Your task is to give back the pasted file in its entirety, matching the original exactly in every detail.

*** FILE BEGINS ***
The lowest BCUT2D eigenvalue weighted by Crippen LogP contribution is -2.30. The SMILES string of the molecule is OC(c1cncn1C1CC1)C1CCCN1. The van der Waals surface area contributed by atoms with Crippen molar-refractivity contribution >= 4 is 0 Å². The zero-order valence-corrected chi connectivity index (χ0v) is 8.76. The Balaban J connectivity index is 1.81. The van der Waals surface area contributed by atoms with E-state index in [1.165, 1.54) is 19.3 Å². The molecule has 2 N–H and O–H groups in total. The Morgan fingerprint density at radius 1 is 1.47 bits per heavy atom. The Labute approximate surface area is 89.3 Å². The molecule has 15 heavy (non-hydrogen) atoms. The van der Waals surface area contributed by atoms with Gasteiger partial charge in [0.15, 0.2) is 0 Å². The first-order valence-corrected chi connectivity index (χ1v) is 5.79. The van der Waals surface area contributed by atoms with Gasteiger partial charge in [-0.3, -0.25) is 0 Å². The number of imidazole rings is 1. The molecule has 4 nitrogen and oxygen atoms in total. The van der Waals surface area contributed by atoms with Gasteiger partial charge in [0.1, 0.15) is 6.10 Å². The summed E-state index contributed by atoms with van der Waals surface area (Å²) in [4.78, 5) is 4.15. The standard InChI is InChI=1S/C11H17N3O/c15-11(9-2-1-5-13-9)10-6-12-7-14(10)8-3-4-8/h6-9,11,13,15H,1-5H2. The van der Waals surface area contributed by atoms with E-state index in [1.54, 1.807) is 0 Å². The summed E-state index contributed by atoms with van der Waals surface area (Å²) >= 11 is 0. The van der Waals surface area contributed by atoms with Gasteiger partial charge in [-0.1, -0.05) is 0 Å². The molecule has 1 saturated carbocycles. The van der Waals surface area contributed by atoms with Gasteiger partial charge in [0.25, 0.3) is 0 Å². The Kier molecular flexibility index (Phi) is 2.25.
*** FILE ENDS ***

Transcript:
The lowest BCUT2D eigenvalue weighted by Crippen LogP contribution is -2.30. The SMILES string of the molecule is OC(c1cncn1C1CC1)C1CCCN1. The van der Waals surface area contributed by atoms with Crippen molar-refractivity contribution >= 4 is 0 Å². The zero-order valence-corrected chi connectivity index (χ0v) is 8.76. The Balaban J connectivity index is 1.81. The van der Waals surface area contributed by atoms with E-state index in [1.165, 1.54) is 19.3 Å². The molecule has 2 N–H and O–H groups in total. The Morgan fingerprint density at radius 1 is 1.47 bits per heavy atom. The Labute approximate surface area is 89.3 Å². The molecule has 15 heavy (non-hydrogen) atoms. The van der Waals surface area contributed by atoms with Gasteiger partial charge in [0.15, 0.2) is 0 Å². The first-order valence-corrected chi connectivity index (χ1v) is 5.79. The van der Waals surface area contributed by atoms with Gasteiger partial charge in [-0.3, -0.25) is 0 Å². The number of imidazole rings is 1. The molecule has 4 nitrogen and oxygen atoms in total. The van der Waals surface area contributed by atoms with Gasteiger partial charge in [0.1, 0.15) is 6.10 Å². The summed E-state index contributed by atoms with van der Waals surface area (Å²) in [4.78, 5) is 4.15. The standard InChI is InChI=1S/C11H17N3O/c15-11(9-2-1-5-13-9)10-6-12-7-14(10)8-3-4-8/h6-9,11,13,15H,1-5H2. The van der Waals surface area contributed by atoms with E-state index in [1.54, 1.807) is 0 Å². The summed E-state index contributed by atoms with van der Waals surface area (Å²) >= 11 is 0. The van der Waals surface area contributed by atoms with Gasteiger partial charge in [-0.1, -0.05) is 0 Å². The molecule has 1 saturated carbocycles. The van der Waals surface area contributed by atoms with Gasteiger partial charge in [0.25, 0.3) is 0 Å². The Kier molecular flexibility index (Phi) is 2.25.